I think this photo tells us a lot about the riots in Vancouver after the local hockey team lost game 7 of the Stanley Cup finals at home.
(Image: Anthony Bolante/Reuters)
Here we have a photographer taking a picture of a bemused-looking videographer as a car burn picturesquely in the background. The destruction was devoid of political purpose, but this photo seems to convey it as a collective expression of the citizens’ desire to put themselves into a recordable moment. The semi-iconic photo of a couple making out in the street as the world burns (authenticity questions—addressed here) reinforces the impression that the riot was primarily a stage set for striking images of quirky individuals expressing their dynamism in the streets rather than challenging anything about the existing order. Rioting, we learn from these images, is mainly about getting good souvenirs of one’s participation. When rioting, you should be sure to be fully yourself and make sure you take lots of pictures. (It’s worth looking at these photos of the riots in Greece for a contrast. That is how “bad riots” go down in distant, less privileged places, as opposed to the party out of control atmosphere here in the first world.)
That seems like a pretty good way of ultimately neutralizing the political potential of riots, not merely because it reduces the collective aspect to pretense rather than the end result (solidarity is not forged but dissipated) but because it embeds street protest in the heart of a self-surveillance ideology. Writing for McLean’s, Andrew Potter makes the point that “Any proper discussion of the riot and why it occurred has to start with the recognition that rioting, especially for young men, is a huge amount of fun.” Rioters just need to know that a bunch of other rioters will be around—they need a known occasion and an accepted focal point for where to start, flash mob style—and then they are off: “Particular events, like Stanley Cup Game Sevens, become natural social focal points for “reliable riots” — or reliable opportunities to riot…. Once a city becomes a known focal point for rioting, then a bunch of people show up to just to riot (indeed, they will even travel great distances to do so), precisely because they know that a bunch of other people are also going to be showing up to riot.”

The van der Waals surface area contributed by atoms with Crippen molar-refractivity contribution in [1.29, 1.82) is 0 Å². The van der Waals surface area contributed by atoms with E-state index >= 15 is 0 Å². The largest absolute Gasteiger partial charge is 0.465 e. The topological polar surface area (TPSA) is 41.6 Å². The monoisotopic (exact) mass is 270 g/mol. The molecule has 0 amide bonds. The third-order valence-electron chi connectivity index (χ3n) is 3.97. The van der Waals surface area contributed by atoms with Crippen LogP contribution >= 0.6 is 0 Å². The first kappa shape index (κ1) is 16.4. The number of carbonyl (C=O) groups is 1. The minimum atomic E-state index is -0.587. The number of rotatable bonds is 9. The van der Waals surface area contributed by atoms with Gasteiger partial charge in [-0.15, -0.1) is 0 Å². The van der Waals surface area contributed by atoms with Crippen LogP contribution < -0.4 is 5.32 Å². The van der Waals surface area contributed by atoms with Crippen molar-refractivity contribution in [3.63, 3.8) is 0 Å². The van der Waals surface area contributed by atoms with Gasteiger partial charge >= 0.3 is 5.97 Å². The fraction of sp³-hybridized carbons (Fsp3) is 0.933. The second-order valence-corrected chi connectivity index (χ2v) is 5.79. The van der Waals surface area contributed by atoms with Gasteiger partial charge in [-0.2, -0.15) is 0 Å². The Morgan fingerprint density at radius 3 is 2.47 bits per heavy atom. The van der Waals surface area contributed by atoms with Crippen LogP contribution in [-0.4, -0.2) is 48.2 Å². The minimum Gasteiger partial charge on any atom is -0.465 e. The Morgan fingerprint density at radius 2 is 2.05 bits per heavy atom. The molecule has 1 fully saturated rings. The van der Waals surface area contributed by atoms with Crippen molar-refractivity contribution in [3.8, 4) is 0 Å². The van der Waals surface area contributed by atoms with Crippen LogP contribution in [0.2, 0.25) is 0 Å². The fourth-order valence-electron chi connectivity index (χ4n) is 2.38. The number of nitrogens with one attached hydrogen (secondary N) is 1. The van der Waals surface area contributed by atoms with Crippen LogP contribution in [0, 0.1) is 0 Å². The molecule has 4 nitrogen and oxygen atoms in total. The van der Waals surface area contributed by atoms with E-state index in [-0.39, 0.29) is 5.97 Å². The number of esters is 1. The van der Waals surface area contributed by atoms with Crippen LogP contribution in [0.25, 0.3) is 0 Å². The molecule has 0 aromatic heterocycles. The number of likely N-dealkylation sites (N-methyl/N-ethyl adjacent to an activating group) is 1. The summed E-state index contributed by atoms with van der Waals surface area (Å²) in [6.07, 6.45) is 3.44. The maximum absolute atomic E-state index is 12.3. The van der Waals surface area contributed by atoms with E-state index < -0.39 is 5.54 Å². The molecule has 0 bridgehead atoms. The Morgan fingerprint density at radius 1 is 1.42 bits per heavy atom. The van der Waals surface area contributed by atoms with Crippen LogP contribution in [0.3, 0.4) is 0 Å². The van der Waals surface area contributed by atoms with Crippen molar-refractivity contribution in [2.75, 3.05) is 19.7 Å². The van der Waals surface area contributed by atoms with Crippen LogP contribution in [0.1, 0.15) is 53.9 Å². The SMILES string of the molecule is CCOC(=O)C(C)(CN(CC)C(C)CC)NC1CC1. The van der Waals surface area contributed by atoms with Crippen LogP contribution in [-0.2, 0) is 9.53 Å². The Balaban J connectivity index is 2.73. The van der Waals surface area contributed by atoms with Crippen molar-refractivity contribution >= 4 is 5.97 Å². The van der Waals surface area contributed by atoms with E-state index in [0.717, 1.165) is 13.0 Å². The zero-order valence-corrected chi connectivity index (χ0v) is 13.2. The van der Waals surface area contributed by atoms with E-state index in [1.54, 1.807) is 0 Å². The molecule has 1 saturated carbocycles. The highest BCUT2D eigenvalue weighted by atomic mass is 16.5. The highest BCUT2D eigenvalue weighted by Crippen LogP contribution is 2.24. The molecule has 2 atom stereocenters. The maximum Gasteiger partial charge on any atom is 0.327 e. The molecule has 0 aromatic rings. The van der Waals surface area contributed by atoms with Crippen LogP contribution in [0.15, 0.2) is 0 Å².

The best way to fight that, he notes, is to use images and video of the riot, some of which can be culled from social media, to prosecute enough people for their behavior to make subsequent rioters think twice. Potter writes: “The Vancouver police are currently gathering videos and images of the rioters and crowdsourcing their identities. They won’t catch everyone, but they will probably identify enough people that it will serve as a huge deterrent to future riots.”
I think there is something generally applicable about this apparent contradiction, in that we apparently enjoy the perks of self-surveillance and exhibitionism as emblems of our spontaneity enough to forget how they may eventually be used against us.
// Moving Pixels
"Sometimes stories need to end badly in order to be really good.READ the article